So if these ranks applied to .1% of the population, and there were that many gradations of rank, and given the population of Japan at the time... How many of those rank divisions had, like, 2 people in them?
Mr. Boma's Balloons
I could have used this 3 weeks ago when I was teaching this period to my 7th graders!
1:40 Ah yes, the genji. Giant enemy crabs and massive damage. Good times.
Joseph Park
this didnt rly help me with history of japan he just talks about girl rights
Robert Perlini
love the series again a reminder canada recently voted #1 on earth, again. we do not seek to be the best, just works out that way. anyways just letting you know the insults (whether intentional or not), do not phase us in canada. peace
Poetry, music, calligraphy, literature... so basically, these women were forced to only study the things which--statistically speaking--women with complete freedom to study whatever they want choose to study? The horror! Darn those men who were denied access to education or only allowed to study things that would increase their production value! Those poor women were only allowed to immerse themselves in the highest forms of leisure activities! Sure, all the men in the paintings are lugging around carts, sacks of lumber, and agricultural goods, or digging/plowing, or going to war, but can you imagine how _heavy_ those dresses must have been?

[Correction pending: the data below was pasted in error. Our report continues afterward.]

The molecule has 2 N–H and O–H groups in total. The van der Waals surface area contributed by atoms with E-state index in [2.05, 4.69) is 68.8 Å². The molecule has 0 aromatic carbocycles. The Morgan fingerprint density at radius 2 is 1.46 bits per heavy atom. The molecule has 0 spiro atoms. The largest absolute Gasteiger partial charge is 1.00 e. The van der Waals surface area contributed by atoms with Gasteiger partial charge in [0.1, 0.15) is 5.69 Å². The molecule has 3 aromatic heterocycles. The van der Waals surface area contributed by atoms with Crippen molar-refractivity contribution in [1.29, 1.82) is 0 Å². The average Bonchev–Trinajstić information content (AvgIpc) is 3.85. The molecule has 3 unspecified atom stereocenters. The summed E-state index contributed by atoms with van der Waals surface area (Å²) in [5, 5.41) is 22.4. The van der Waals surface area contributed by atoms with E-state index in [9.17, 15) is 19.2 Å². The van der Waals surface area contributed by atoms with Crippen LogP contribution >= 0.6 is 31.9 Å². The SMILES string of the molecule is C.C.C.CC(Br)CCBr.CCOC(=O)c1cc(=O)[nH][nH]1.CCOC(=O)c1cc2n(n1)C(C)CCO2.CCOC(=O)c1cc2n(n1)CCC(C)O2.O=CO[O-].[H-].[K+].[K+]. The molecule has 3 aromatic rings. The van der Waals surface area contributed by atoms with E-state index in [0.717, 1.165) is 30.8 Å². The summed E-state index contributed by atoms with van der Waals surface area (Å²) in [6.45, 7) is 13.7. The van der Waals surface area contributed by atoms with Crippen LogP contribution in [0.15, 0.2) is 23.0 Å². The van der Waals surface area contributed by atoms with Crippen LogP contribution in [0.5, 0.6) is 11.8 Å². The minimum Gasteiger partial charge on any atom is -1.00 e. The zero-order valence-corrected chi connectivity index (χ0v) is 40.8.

Hey look it is highschool politics, but Japanese and historically significant. History does repeat itself.
Dev S
So a bunch of corrupt crony incest socialite snobs who had nothing better to do other than be sad and broody is a sign of being well bred to write depressing poetry. in modern standards, they sound devoid of humanity.
Brian Hutzell
A bit of modern-day melancholy poetry: “I'm a cork on the ocean Floating over the raging sea How deep is the ocean? … I'm a rock in a landslide Rolling over the mountainside How deep is the valley? … I'm a leaf on a windy day Pretty soon I'll be blown away How long will the wind blow? … Until I die These things I'll be until I die” - Brian Wilson